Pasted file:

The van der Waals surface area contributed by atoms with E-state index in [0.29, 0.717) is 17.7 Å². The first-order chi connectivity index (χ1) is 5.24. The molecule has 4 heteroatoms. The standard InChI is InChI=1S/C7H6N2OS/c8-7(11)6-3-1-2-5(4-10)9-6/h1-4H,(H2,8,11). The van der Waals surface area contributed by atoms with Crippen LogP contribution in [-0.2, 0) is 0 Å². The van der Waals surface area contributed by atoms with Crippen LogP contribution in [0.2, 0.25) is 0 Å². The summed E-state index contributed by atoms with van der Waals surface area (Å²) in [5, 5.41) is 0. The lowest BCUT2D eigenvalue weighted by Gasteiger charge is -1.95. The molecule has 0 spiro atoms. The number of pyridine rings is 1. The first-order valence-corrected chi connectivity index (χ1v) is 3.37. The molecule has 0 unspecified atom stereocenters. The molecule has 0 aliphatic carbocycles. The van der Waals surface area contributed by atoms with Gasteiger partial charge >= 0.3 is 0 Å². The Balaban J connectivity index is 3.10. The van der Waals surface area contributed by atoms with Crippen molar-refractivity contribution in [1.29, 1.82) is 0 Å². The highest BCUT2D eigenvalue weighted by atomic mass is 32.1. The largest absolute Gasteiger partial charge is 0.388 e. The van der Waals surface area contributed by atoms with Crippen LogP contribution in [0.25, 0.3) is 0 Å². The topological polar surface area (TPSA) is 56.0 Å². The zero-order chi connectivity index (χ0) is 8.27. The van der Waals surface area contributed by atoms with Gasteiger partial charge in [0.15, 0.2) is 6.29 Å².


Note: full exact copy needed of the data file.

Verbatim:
The van der Waals surface area contributed by atoms with E-state index in [0.29, 0.717) is 17.7 Å². The first-order chi connectivity index (χ1) is 5.24. The molecule has 4 heteroatoms. The standard InChI is InChI=1S/C7H6N2OS/c8-7(11)6-3-1-2-5(4-10)9-6/h1-4H,(H2,8,11). The van der Waals surface area contributed by atoms with Crippen LogP contribution in [-0.2, 0) is 0 Å². The van der Waals surface area contributed by atoms with Crippen LogP contribution in [0.2, 0.25) is 0 Å². The summed E-state index contributed by atoms with van der Waals surface area (Å²) in [5, 5.41) is 0. The lowest BCUT2D eigenvalue weighted by Gasteiger charge is -1.95. The molecule has 0 spiro atoms. The number of pyridine rings is 1. The first-order valence-corrected chi connectivity index (χ1v) is 3.37. The molecule has 0 unspecified atom stereocenters. The molecule has 0 aliphatic carbocycles. The van der Waals surface area contributed by atoms with Gasteiger partial charge >= 0.3 is 0 Å². The Balaban J connectivity index is 3.10. The van der Waals surface area contributed by atoms with Crippen molar-refractivity contribution in [1.29, 1.82) is 0 Å². The highest BCUT2D eigenvalue weighted by atomic mass is 32.1. The largest absolute Gasteiger partial charge is 0.388 e. The van der Waals surface area contributed by atoms with Crippen LogP contribution in [0.25, 0.3) is 0 Å². The topological polar surface area (TPSA) is 56.0 Å². The zero-order chi connectivity index (χ0) is 8.27. The van der Waals surface area contributed by atoms with Gasteiger partial charge in [0.15, 0.2) is 6.29 Å².